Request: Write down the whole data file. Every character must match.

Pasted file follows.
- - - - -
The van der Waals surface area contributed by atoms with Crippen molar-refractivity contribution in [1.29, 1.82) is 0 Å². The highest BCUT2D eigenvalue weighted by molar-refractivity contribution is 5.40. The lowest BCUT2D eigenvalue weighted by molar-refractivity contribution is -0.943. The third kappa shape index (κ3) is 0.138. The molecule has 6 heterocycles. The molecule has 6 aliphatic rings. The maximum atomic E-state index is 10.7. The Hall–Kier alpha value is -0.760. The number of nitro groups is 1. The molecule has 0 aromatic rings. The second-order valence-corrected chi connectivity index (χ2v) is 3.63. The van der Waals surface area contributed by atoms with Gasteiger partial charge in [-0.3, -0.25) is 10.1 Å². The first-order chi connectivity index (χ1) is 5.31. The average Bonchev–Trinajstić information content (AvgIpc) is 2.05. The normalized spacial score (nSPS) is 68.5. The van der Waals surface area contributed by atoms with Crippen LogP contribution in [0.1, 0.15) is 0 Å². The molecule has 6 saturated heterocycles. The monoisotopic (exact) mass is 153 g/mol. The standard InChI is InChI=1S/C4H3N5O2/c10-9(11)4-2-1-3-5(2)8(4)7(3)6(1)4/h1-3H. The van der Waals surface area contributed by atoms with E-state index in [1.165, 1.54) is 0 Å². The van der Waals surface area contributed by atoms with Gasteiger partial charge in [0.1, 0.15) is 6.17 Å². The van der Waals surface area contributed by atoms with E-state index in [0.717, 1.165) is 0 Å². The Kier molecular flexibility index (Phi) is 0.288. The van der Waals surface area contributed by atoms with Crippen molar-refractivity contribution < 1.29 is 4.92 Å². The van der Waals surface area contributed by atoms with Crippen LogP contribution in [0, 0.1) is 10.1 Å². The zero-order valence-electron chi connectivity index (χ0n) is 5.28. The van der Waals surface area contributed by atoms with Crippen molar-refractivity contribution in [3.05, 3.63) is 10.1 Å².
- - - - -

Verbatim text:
The van der Waals surface area contributed by atoms with Crippen molar-refractivity contribution in [1.29, 1.82) is 0 Å². The highest BCUT2D eigenvalue weighted by molar-refractivity contribution is 5.40. The lowest BCUT2D eigenvalue weighted by molar-refractivity contribution is -0.943. The third kappa shape index (κ3) is 0.138. The molecule has 6 heterocycles. The molecule has 6 aliphatic rings. The maximum atomic E-state index is 10.7. The Hall–Kier alpha value is -0.760. The number of nitro groups is 1. The molecule has 0 aromatic rings. The second-order valence-corrected chi connectivity index (χ2v) is 3.63. The van der Waals surface area contributed by atoms with Gasteiger partial charge in [-0.3, -0.25) is 10.1 Å². The first-order chi connectivity index (χ1) is 5.31. The average Bonchev–Trinajstić information content (AvgIpc) is 2.05. The normalized spacial score (nSPS) is 68.5. The van der Waals surface area contributed by atoms with Crippen LogP contribution in [0.1, 0.15) is 0 Å². The molecule has 6 saturated heterocycles. The monoisotopic (exact) mass is 153 g/mol. The standard InChI is InChI=1S/C4H3N5O2/c10-9(11)4-2-1-3-5(2)8(4)7(3)6(1)4/h1-3H. The van der Waals surface area contributed by atoms with E-state index in [1.165, 1.54) is 0 Å². The van der Waals surface area contributed by atoms with Gasteiger partial charge in [0.1, 0.15) is 6.17 Å². The van der Waals surface area contributed by atoms with E-state index in [0.717, 1.165) is 0 Å². The Kier molecular flexibility index (Phi) is 0.288. The van der Waals surface area contributed by atoms with Crippen molar-refractivity contribution < 1.29 is 4.92 Å². The van der Waals surface area contributed by atoms with Crippen LogP contribution in [0, 0.1) is 10.1 Å². The zero-order valence-electron chi connectivity index (χ0n) is 5.28. The van der Waals surface area contributed by atoms with Crippen molar-refractivity contribution in [3.05, 3.63) is 10.1 Å².